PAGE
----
But President Trump decided to take a calculated political risk and to stick by his man. The move may have ended up paying off for the embattled President who remains under the investigation of a Special Counsel over allegations that his election campaign had colluded with Russian officials to deprive the Democratic presidential candidate of election victory in November 2016.

While Dr Ford's testimony before the Senate Judiciary Committee was praised as "believable" and "credible" by many politicians and pundits who, on the other hand, criticised Judge Kavanaugh for being too "emotional", "angry" and partisan during his appearance before the committee, it seemed that the Senate hearings and the lack of concrete evidence to support the accusations against Judge Kavanaugh failed to sway female and centrist Republican senators to vote against him.

While everyone seems to agree that the Ford-Kavanaugh hearings and the noisy public protests on the sidelines helped produce a sense of drama - and perhaps even a unique political moment that highlighted the #MeToo agenda - it is not clear to what extent all of this is going to affect the outcome of the midterm elections, and by extension, to determine the fate of the Trump presidency.

Earlier Democratic hopes and Republican fears centred on the expectations that the political and media spectacle in Washington would energise the electoral base of the Democratic party and lead many Republican women to vote against their party in November. That in turn, could have strengthened the Democrats' chances of winning control of the House of Representatives and the Senate and open the way to impeachment proceedings against President Trump.

But there is a growing feeling in Washington that the Democrats and their supporters may have overplayed their hand during the debate over the Kavanaugh nomination. More specifically, that the main target of the Democratic campaign - Republican suburban women - may have been politically alienated by the images of the angry protesters interrupting the Senate hearings and targeting for personal attacks Judge Kavanaugh and his family, while threatening to retaliate against those senators who supported his nomination.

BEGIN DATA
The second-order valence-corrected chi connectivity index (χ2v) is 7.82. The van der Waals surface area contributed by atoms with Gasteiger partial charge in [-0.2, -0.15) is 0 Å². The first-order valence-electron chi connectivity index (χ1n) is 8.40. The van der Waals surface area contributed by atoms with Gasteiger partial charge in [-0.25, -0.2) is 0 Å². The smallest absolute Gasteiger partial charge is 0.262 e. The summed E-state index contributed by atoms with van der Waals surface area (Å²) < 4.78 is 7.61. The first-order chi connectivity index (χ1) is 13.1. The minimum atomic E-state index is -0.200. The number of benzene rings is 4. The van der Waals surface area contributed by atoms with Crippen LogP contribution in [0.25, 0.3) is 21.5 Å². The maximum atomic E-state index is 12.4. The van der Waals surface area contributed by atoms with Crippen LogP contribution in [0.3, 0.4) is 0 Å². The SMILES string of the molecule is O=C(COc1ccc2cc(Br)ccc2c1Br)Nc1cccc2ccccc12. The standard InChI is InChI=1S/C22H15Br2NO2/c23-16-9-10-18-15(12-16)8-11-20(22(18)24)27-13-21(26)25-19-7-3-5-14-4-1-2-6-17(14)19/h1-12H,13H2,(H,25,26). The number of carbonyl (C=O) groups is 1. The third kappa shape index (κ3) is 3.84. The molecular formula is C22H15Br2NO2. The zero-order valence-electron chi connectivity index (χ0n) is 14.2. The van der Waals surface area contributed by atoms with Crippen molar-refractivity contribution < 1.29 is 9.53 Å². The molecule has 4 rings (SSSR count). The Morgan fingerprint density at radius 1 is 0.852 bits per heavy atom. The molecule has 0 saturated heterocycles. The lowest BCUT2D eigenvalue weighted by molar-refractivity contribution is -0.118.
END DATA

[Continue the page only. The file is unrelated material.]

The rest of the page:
At the same time, while there is very little doubt that the Ford-Kavanaugh hearings would help mobilise supporters of the Democrats in November, who have been energised even before the #MeToo movement in Washington, it is also quite likely that more Republicans would get out to vote in November as a way of supporting President Trump in the face of Democrats' threats to impeach him and Judge Kavanaugh in the next two years.

The Democrats still have a better than 50 per cent chance of taking over the House of Representatives, especially if they win around 20 "red" or Republican-leaning congressional districts that went for Candidate Clinton two years ago.

But then, even the most bullish Democratic pollsters are sceptical that their party would declare victory in the Senate in November and are worried that their party could end up losing two or three Senate seats in the midterms.

In fact, the most electorally vulnerable Democrats would be those senators who represent "red" states that went big for President Trump in 2016, but who voted against the nomination of Judge Kavanaugh last week, such as Joe Donnelly from Indiana, Heidi Heitkamp from North Dakota, and Jon Tester from Montana.

But Joe Manchin from West Virginia, the only Democrat who voted in support of Judge Kavanaugh's nomination, is expected to get re-elected in November.